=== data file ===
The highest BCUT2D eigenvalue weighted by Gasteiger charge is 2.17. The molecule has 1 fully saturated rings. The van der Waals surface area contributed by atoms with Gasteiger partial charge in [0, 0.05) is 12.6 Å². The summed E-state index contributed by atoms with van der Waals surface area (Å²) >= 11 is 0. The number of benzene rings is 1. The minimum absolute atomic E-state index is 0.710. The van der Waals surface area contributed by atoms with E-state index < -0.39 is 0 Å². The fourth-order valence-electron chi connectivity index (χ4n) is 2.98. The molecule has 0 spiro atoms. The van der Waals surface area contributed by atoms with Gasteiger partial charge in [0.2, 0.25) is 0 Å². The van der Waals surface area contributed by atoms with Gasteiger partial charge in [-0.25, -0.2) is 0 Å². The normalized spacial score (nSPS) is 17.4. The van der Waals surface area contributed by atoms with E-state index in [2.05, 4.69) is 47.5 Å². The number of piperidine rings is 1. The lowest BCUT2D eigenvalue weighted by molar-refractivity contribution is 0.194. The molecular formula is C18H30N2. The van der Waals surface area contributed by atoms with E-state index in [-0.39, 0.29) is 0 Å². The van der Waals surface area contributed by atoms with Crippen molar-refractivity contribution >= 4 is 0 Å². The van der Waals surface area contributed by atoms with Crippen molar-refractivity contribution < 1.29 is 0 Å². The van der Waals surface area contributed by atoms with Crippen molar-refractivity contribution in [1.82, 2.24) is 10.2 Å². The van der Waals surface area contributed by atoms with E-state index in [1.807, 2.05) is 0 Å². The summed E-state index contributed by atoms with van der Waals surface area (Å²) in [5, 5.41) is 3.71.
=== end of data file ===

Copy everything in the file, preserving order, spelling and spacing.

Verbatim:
The highest BCUT2D eigenvalue weighted by Gasteiger charge is 2.17. The molecule has 1 fully saturated rings. The van der Waals surface area contributed by atoms with Gasteiger partial charge in [0, 0.05) is 12.6 Å². The summed E-state index contributed by atoms with van der Waals surface area (Å²) >= 11 is 0. The number of benzene rings is 1. The minimum absolute atomic E-state index is 0.710. The van der Waals surface area contributed by atoms with E-state index < -0.39 is 0 Å². The fourth-order valence-electron chi connectivity index (χ4n) is 2.98. The molecule has 0 spiro atoms. The van der Waals surface area contributed by atoms with Gasteiger partial charge in [0.2, 0.25) is 0 Å². The van der Waals surface area contributed by atoms with Gasteiger partial charge in [-0.25, -0.2) is 0 Å². The normalized spacial score (nSPS) is 17.4. The van der Waals surface area contributed by atoms with E-state index in [2.05, 4.69) is 47.5 Å². The number of piperidine rings is 1. The lowest BCUT2D eigenvalue weighted by molar-refractivity contribution is 0.194. The molecular formula is C18H30N2. The van der Waals surface area contributed by atoms with E-state index in [-0.39, 0.29) is 0 Å². The van der Waals surface area contributed by atoms with Crippen molar-refractivity contribution >= 4 is 0 Å². The van der Waals surface area contributed by atoms with Crippen molar-refractivity contribution < 1.29 is 0 Å². The van der Waals surface area contributed by atoms with Crippen molar-refractivity contribution in [1.82, 2.24) is 10.2 Å². The van der Waals surface area contributed by atoms with E-state index in [1.807, 2.05) is 0 Å². The summed E-state index contributed by atoms with van der Waals surface area (Å²) in [5, 5.41) is 3.71.